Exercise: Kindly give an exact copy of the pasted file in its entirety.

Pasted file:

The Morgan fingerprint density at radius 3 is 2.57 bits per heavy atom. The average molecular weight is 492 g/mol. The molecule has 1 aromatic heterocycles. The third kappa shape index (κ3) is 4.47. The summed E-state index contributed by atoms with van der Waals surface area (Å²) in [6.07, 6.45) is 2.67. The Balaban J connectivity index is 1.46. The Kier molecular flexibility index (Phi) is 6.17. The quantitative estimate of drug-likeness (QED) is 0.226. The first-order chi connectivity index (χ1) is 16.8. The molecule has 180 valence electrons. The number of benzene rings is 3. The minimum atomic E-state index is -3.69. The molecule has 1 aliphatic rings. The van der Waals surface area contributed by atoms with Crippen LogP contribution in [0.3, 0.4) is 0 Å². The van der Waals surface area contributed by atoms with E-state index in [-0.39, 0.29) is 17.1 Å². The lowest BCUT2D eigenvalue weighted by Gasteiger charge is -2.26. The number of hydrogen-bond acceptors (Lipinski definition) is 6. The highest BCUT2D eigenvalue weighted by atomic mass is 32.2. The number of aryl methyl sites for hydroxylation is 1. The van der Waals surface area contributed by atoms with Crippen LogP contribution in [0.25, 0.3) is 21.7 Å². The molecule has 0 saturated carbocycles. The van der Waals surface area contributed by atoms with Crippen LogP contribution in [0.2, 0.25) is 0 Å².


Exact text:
The Morgan fingerprint density at radius 3 is 2.57 bits per heavy atom. The average molecular weight is 492 g/mol. The molecule has 1 aromatic heterocycles. The third kappa shape index (κ3) is 4.47. The summed E-state index contributed by atoms with van der Waals surface area (Å²) in [6.07, 6.45) is 2.67. The Balaban J connectivity index is 1.46. The Kier molecular flexibility index (Phi) is 6.17. The quantitative estimate of drug-likeness (QED) is 0.226. The first-order chi connectivity index (χ1) is 16.8. The molecule has 180 valence electrons. The number of benzene rings is 3. The minimum atomic E-state index is -3.69. The molecule has 1 aliphatic rings. The van der Waals surface area contributed by atoms with Crippen LogP contribution in [0.3, 0.4) is 0 Å². The van der Waals surface area contributed by atoms with E-state index in [-0.39, 0.29) is 17.1 Å². The lowest BCUT2D eigenvalue weighted by Gasteiger charge is -2.26. The number of hydrogen-bond acceptors (Lipinski definition) is 6. The highest BCUT2D eigenvalue weighted by atomic mass is 32.2. The number of aryl methyl sites for hydroxylation is 1. The van der Waals surface area contributed by atoms with Crippen LogP contribution in [0.25, 0.3) is 21.7 Å². The molecule has 0 saturated carbocycles. The van der Waals surface area contributed by atoms with Crippen LogP contribution in [0.2, 0.25) is 0 Å².